Socket Mode enables you to build powerful Slack integrations safely behind your company’s firewall and unlocks access to the platform’s most interactive features, from the Events API to Block Kit to Workflow Builder.
Today, millions of daily active users get exponential value from bringing their work into Slack. For developers, this means that as Slack grows, you grow with us, sharing in our goal to improve the way teams collaborate through business-critical integrations.
Capabilities that Socket Mode unlocks
Socket Mode enables a quick and secure way to start building apps without additional infrastructure management.
Previously, anyone could use the Slack platform to build apps based on the standards and protocols of the open web, using HTTP to send and receive messages and other data. This didn’t require any special tooling or software—fundamentally, any Slack app is a web app.
However, for anyone hosting their apps on-premise or behind a firewall, this presented a challenge for integrating with Slack, specifically when routing Slack API data to apps within a restricted environment.
Some customers built proxies to safely transfer packets from the internet to their network. Others created WebSocket connections using the RTM API, but the RTM stream primarily contains message data and doesn’t support many of the richer interactive features of the platform, like Events, Block Kit or shortcuts.
For Bob Bell, a software engineer at Dell Technologies, using Socket Mode means not having to manage additional layers of software.
“This let us replace a layer 7 proxy, which required coordination to set up,” Bell says. “With Socket Mode, we can just immediately start writing a Slack app.”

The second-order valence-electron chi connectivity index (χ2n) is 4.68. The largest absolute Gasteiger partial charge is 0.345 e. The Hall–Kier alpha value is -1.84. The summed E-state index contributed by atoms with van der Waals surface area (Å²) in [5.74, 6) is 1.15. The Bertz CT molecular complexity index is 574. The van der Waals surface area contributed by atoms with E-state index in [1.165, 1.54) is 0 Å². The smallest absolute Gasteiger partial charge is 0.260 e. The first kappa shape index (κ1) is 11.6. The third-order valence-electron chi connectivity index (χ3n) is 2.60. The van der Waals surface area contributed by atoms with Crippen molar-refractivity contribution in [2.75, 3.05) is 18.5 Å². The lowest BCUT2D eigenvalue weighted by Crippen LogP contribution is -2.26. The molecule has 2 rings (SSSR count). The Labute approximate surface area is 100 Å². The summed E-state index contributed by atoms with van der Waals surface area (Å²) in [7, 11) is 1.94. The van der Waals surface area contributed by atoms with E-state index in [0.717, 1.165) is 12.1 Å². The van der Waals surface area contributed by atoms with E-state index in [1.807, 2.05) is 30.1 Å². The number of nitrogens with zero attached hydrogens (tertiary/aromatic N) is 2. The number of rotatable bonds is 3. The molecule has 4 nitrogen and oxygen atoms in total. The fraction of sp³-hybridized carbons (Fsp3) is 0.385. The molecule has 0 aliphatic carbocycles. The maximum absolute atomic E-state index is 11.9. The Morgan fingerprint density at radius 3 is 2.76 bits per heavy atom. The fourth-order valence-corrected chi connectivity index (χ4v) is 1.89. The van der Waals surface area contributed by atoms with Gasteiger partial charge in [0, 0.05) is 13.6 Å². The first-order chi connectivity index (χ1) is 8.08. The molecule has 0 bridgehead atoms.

Develop locally, deploy anywhere
Any app, new or existing, can connect over Socket Mode. The logic stays the same, and the payloads remain identical—regardless of delivery method.
We often recommend tooling like ngrok to manage local development. Now you can enable Socket Mode, connect from your local machine, build out the logic of your app, then deploy to a web server and switch back to HTTP.
Apps can choose the delivery protocol, WebSocket or HTTP. It’s a binary switch that gets flipped for your app that can happen at any point and flip back if necessary. Your app simply needs to be able to handle either HTTP or WebSockets.
With Socket Mode enabled, an app connects to Slack by establishing a secure WebSocket connection. From here, all dispatches from Slack are sent to your app over this WebSocket and nothing is sent via HTTP.
Build better with Bolt
After enabling Socket Mode, all that’s required for your app is a WebSocket connection. There are no new proprietary protocols or custom SDKs required—industry standards all the way.
If you’re building an app without an SDK, fear not! Here’s a quick implementation guide to help you along the way.
To build with Socket Mode, visit our API documentation for an introduction to some core concepts, the new app token, and related sample code.
Need more hands-on support? View our webinar on building with Web Sockets at any time to quickly get up to speed.
We look forward to a whole new class of Slack apps hosted everywhere. Happy building!
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